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I’m Mr. Beat, and I’m running for governor of Kansas in 2018. Here’s Chris Christie, the former governor of New Jersey. At one time, he was one of the most popular governors in the United States. However, by the time he left office, his approval rating had dropped all the way down to 14%. (Chris Christie clip) Many in New Jersey say he is the worst governor in their state’s history. But what about the worst governors in other states? Based on my research, here are the 10 worst governors in American history that I could find. Oh, and before we get into this list, I didn’t include the governors who are currently in office or recently got out of office. What can I say? We are always biased to have hatred to more recent politicians. #10 Edwin Edwards Governor of Louisiana from 1972 to 1980, 1984 to 1988, and 1992 to 1996, serving 16 years total in office, or 5,784 days, the sixth-longest amount of time in office for any governor since the Constitution. Widely considered one of the most corrupt governors in American history, he actually got caught for racketeering, extortion, money laundering, mail fraud, wire fraud, and conspiracy. He went to federal prison for eight years. He was unapologetic about receiving illegal campaign donations. He was accused of obstruction of justice and bribery. The only reason why Edwards is not higher up on my list is because is dedication to civil rights and protecting minorities and the poor. #9 Joel Aldrich Matteson Or MATTson. Both pronunciations are correct. I'll call him Mattyson because that's more fun. Oh Louisiana and Illinois. You both have a long history of electing corrupt and just, plain horrible governors. And Matteson is one of them. Governor of Illinois from 1853 to 1857, he actually had a few accomplishments during his tenure. This was when Illinois began public education, and Matteson oversaw a strong economy and the reduction of the state’s debt. However, after he got out of office people started to find out about his shadiness. You see, while in office, Matteson had found essentially IOU money in the form of scrips to pay for the Illinois and Michigan Canal. Even though scrips had already been cashed in, Matteson found out they could be used again due to poor record keeping. So he took a bunch of them for himself and cashed them in later on. They were like blank checks from the state. It was later estimated, that Matteson stole at least $5 million this way, adjusted for inflation. He would have probably stolen more if it weren’t for getting caught. So Matteson stole a bunch of taxpayer money. Oh yeah, and Abraham Lincoln hated him, too, so there’s that. #8 Peter Hardeman Burnett California’s first governor, and probably its worst. He was also the first California governor to resign, in office for just 14 months, from late 1849 to early 1851. He wanted the American West for whites only, supporting laws that banned blacks from living in Oregon when he lived up there and trying to get laws passed in California to ban blacks from living there after it became a state under his watch. He was also outspokenly racist toward Native Americans and Chinese immigrants. He pushed for heavy taxes on immigrants and for Indian removal. Oh, and he wanted the death penalty for theft. Peter, you were not a good start for California. #7 George Wallace Yeah, you’ve probably heard of George Wallace, he’s one of the most infamous in American history and ran for President several times. He was even in Forrest Gump. But if you want a great bio about him, I recommend this video by Connor Higgins. He’s most infamously known for the “segregation now, segregation tomorrow, and segregation forever” and racist stuff of his tenure, in which he embraced the KKK and basically argued that blacks and whites being in the same room was one of the worst things ever. He even freaking stood in front of a door to prevent black students from attending classes at the University of Alabama. But here’s the thing...he lost his first race for governor because he criticized the KKK and spoke out for African Americans. Later in life, after being paralyzed in an assassination attempt, he reversed his ways also by condemning his past racism. This just makes me assume he said whatever the majority of people wanted to hear in his state to get elected. George Wallace, were you racist or were you not? Ok yeah I think he truly was, though. He was so power hungry he got his wife elected after he couldn’t run for re-election due to term limit laws, and to do so, he hid her cancer diagnosis from her. She ended up dying less than 200 days after she took office. The bottom line is, George Wallace was as us vs. them as one could get. He knew how to divide Americans not only in Alabama, but across the country. Wallace would be higher up on this list if not for changing later in life, asking forgiveness from African Americans. "I was wrong. Those days are over, and they ought to be over." #6 Orval Faubus From one Southern racist governor to another, but at least this one has a cool name. Faubus was governor or Arkansas from 1955 to 1967. Now Faubus really just had one major decision that tainted his legacy Similar to Wallace, he was more about his political power, starting out more moderate when it came to civil rights issues, then all of sudden taking a firm pro-segregation stance after the Brown v. Board of Education Supreme Court decision. In 1957, he became internationally infamous in what is known as the Little Rock Crisis. After the federal government ordered racial desegregation, he was like, “nope,” sending the Arkansas National Guard to stop African Americans from attending Little Rock Central High School. President Eisenhower had to send in federal troops to escort them in. And then at the end of the year, the school shut down. What’s frustrating about Faubus is that he really didn’t seem that racist. He just stubbornly did the wrong thing fueled the hatred of blacks in the South. And he never apologized for it, like Wallace did. #5 Lilburn Boggs Governor of Missouri from 1836 to 1840 Boggs is best known for Missouri Executive Order 44, or as many Mormons call it, the “Extermination Order.” It was a response to the growing violence during what became known as the 1838 Mormon War, a series of clashes between Mormons and those they threatened in northeast Missouri. Governor Boggs issued the order to drive Mormons out of the state because of their “open and avowed defiance of the laws, and of having made war upon the people of this State.” He also added, “The Mormons must be treated as enemies, and must be exterminated or driven from the State if necessary for the public peace.” Geez, dude. And yep, it worked. The Mormons fled to the town of Nauvoo, Illinois. Other great stuff about Boggs. He wasted a bunch of taxpayer money building a new capitol. Oh, and he almost caused a war with Iowa Territory due to a border dispute. Actually, it was known as a war. The Honey War. Awwww, what a sweet name for a war. #4 Len Small Well, here we go. Another Illinois governor. In office during the Roaring Twenties, from 1921 to 1929. His corruption started long before he was governor, back when he was the Illinois Treasurer. He was charged with embezzling over a million dollars through money laundering, by “misplacing” state funds into a fake bank. He went to trial for it while he was governor, and despite there being pretty good evidence that he was guilty, got off scot-free. Coincidentally, eight of the jurors who said he was not guilty in his trial later got cushy state jobs, and so did the brothers of the judge in that case. Coincidence? In 1925, when the Illinois Supreme Court said that yep, Small was guilty and he had to pay back that $1 million after all, Small fought back with a legal team and forced his own state employees to help pay for his defense. Small pardoned or released more than 1000 convicted felons, including a dude who was convicted of kidnapping young girls and making them slaves in which they were forced to be prostitutes. Also, Small released a bootlegger who later became the leader of one of the most powerful bootlegging gangs in Chicago. Oh Lenny. I can’t make this stuff up, can I? #3 Wilson Lumpkin Another great name, another bad governor. He was in office for the lovely state of Georgia from 1831 to 1835. He thought his biggest accomplishment, you know, something he was most proud of, was the removal of the peaceful Cherokee Indians from north Georgia. Yep, he was proud of kicking the Cherokee off their land, which led to the Trail of Tears and eventual death of 4,000 people. Wow, Wilson. Just wow. Did I mention he went against the Supreme Court by kicking them out? Check out that decision, by the way, I have a video about that called Worcester v. Georgia. He encouraged white settlers to take their land while they were still there. And did I mention he was a big supporter of slavery? Of course he was. And speaking of slavery... For #2, it’s a tie. In fact, 28 governors all tie for #2 on this list. They are the 28 Southern governors who all agreed to secede from the Union and become leaders in the Confederate States of America during the Civil War. Here are their names. I’m not going to read them off for you, but all of them declared allegiance to the Confederacy in the name of preserving the institution of slavery. I’m not going to call them traitors, because they didn’t think they were traitors. But they were wrong, and in my opinion, they do not deserve to be honored. And this last one will likely surprise you… #1 Brigham Young If you’re one of his 1,000 direct descendants, I’m pretty sure you are going to be offended by what I’m about to say. And if you’re Mormon, well I talked trash about Boggs earlier so hopefully this evens out. In case you didn’t know, Brigham Young was governor of the Territory of Utah from 1851 to 1858. Governor? Dictator might be a better word. I mean, he had absolute power. And there was no separation of church and state, it was a theocracy. After he led his Mormon followers into what is now known as Utah, and before the Feds go involved, whatever he said went. He argued slavery was a “divine institution.” Yep, people forget Utah used to allow slavery. Ok, and obviously the polygamy thing. He had 55 wives, for crying out loud. After he couldn’t convert the local Native American population to the Church of Latter Day Saints, he basically ordered to kill them. Yep. Genocide. Ethnic cleansing. And under his watch, the Mountain Meadows Massacre happened. Just Google it. It’s horrific, and it caused him to step down as governor. When the federal government came to challenge him during the Utah War, Young declared marital law and told his followers they may have to burn down their homes, hide in the woods, and conduct guerilla warfare to defend their way of life. He maybe started out as a nice guy, but in the end I think the power corrupted him, as power tends to do. So that’s it. I’m sure that last one surprised you, probably because you didn’t realize how horrible Brigham Young was or maybe you didn't realize he was a governor for a short while. He does have tons of monuments out there celebrating him and even a university named after him that’s one of the biggest universities in the country. Before I go, I want to point out that I was fairly out of my comfort zone when researching for this video There are so many governors in American history. that it's really hard to keep track of them. Plus, there's a lot of really bad ones and a lot of governors that we don't know much about in the early years. So if there are any governors that I did not include, that I totally missed please let me know in the comments. I will not be offended. Just let it all out. I do have a list of honorable mentions. Or should I say "DIShonorable mentions." That I included in the description of this video. They didn't quite make the cut. But as far as I know, this is the only video out there about the worst governors in American history. And thank you to Ian for giving me the idea. This video is dedicated to him. And to his mom. Thank you to you both for your support on Patreon. It means so much. I'll be back with a new episode of Supreme Court Briefs next week. Thank you for watching. And there's just one more thing. I'm really not running for Kansas governor in 2018. I just made that up.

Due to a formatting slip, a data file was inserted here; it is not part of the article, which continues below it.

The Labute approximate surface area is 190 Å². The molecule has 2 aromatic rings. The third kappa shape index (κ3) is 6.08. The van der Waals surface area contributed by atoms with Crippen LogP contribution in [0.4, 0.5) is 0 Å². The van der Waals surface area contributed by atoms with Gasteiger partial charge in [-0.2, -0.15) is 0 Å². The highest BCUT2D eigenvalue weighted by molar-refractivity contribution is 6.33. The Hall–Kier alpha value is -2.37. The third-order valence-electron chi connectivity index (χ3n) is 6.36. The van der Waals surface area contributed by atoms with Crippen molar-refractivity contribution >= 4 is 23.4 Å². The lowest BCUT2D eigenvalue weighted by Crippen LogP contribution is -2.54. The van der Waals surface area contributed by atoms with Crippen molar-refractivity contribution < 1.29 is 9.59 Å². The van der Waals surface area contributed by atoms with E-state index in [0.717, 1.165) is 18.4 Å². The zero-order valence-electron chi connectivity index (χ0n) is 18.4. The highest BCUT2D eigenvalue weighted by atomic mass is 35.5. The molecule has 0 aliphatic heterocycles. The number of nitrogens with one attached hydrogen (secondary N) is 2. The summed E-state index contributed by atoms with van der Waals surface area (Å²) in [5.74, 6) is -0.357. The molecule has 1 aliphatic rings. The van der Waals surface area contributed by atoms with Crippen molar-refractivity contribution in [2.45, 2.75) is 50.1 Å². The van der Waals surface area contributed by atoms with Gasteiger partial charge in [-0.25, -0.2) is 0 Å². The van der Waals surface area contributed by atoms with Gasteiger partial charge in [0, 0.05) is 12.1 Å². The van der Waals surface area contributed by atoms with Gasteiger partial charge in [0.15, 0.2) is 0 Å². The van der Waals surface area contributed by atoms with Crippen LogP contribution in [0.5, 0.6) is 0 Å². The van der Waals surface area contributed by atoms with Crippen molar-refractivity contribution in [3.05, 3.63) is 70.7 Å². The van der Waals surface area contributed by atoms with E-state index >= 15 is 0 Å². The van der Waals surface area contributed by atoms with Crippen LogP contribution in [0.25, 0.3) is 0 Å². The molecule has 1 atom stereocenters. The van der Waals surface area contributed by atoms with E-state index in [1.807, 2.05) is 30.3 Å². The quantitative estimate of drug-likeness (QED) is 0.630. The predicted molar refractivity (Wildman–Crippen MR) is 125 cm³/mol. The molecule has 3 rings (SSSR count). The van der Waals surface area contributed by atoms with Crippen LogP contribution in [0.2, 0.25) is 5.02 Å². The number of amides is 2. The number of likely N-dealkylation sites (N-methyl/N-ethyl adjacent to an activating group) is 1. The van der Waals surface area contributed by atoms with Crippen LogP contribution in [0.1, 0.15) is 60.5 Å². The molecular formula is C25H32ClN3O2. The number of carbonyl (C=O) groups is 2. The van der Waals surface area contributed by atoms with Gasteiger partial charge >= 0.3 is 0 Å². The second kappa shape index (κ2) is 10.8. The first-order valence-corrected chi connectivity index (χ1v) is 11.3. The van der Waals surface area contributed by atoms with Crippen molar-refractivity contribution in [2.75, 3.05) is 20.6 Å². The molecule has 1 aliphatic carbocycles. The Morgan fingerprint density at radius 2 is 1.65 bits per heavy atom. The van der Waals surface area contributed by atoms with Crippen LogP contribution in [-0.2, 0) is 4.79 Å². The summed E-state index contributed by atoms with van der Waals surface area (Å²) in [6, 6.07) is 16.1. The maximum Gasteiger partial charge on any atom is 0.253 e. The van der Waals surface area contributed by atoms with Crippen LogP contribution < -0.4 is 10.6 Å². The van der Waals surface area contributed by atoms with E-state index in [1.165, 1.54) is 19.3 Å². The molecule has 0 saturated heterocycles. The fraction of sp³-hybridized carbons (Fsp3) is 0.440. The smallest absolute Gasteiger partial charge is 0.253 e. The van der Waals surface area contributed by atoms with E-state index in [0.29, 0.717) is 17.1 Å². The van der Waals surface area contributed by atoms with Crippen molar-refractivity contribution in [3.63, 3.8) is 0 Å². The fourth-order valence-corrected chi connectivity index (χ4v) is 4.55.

Contents